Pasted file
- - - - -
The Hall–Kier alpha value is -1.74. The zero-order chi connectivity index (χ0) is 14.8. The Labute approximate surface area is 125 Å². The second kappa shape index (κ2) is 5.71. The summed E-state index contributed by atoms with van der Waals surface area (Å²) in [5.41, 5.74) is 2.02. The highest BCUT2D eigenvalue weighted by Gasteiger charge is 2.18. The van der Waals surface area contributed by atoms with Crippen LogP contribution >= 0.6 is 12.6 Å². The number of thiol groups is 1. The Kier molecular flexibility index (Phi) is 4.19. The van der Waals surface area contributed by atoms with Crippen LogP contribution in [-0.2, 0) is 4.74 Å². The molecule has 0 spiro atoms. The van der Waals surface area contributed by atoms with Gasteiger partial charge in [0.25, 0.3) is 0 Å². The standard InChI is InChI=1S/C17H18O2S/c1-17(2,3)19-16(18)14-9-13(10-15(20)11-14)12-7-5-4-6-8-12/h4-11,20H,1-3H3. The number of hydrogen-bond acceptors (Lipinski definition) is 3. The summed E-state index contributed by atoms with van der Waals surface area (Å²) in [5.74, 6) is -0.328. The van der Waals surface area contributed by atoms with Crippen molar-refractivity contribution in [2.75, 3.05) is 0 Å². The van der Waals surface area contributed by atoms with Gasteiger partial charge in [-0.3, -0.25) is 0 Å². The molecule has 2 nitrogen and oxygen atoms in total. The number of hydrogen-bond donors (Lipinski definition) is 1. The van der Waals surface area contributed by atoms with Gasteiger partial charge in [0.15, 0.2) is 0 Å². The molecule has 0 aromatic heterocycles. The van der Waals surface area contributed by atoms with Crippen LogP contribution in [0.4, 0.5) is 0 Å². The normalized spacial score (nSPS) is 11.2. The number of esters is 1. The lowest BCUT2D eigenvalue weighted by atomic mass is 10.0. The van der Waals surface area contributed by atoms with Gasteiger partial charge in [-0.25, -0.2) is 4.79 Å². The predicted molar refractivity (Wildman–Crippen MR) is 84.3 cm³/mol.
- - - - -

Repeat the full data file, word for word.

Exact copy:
The Hall–Kier alpha value is -1.74. The zero-order chi connectivity index (χ0) is 14.8. The Labute approximate surface area is 125 Å². The second kappa shape index (κ2) is 5.71. The summed E-state index contributed by atoms with van der Waals surface area (Å²) in [5.41, 5.74) is 2.02. The highest BCUT2D eigenvalue weighted by Gasteiger charge is 2.18. The van der Waals surface area contributed by atoms with Crippen LogP contribution >= 0.6 is 12.6 Å². The number of thiol groups is 1. The Kier molecular flexibility index (Phi) is 4.19. The van der Waals surface area contributed by atoms with Crippen LogP contribution in [-0.2, 0) is 4.74 Å². The molecule has 0 spiro atoms. The van der Waals surface area contributed by atoms with Gasteiger partial charge in [0.25, 0.3) is 0 Å². The standard InChI is InChI=1S/C17H18O2S/c1-17(2,3)19-16(18)14-9-13(10-15(20)11-14)12-7-5-4-6-8-12/h4-11,20H,1-3H3. The number of hydrogen-bond acceptors (Lipinski definition) is 3. The summed E-state index contributed by atoms with van der Waals surface area (Å²) in [5.74, 6) is -0.328. The van der Waals surface area contributed by atoms with Crippen molar-refractivity contribution in [2.75, 3.05) is 0 Å². The van der Waals surface area contributed by atoms with Gasteiger partial charge in [-0.3, -0.25) is 0 Å². The molecule has 2 nitrogen and oxygen atoms in total. The number of hydrogen-bond donors (Lipinski definition) is 1. The van der Waals surface area contributed by atoms with Gasteiger partial charge in [0.15, 0.2) is 0 Å². The molecule has 0 aromatic heterocycles. The van der Waals surface area contributed by atoms with Crippen LogP contribution in [0.4, 0.5) is 0 Å². The normalized spacial score (nSPS) is 11.2. The number of esters is 1. The lowest BCUT2D eigenvalue weighted by atomic mass is 10.0. The van der Waals surface area contributed by atoms with Gasteiger partial charge in [-0.25, -0.2) is 4.79 Å². The predicted molar refractivity (Wildman–Crippen MR) is 84.3 cm³/mol.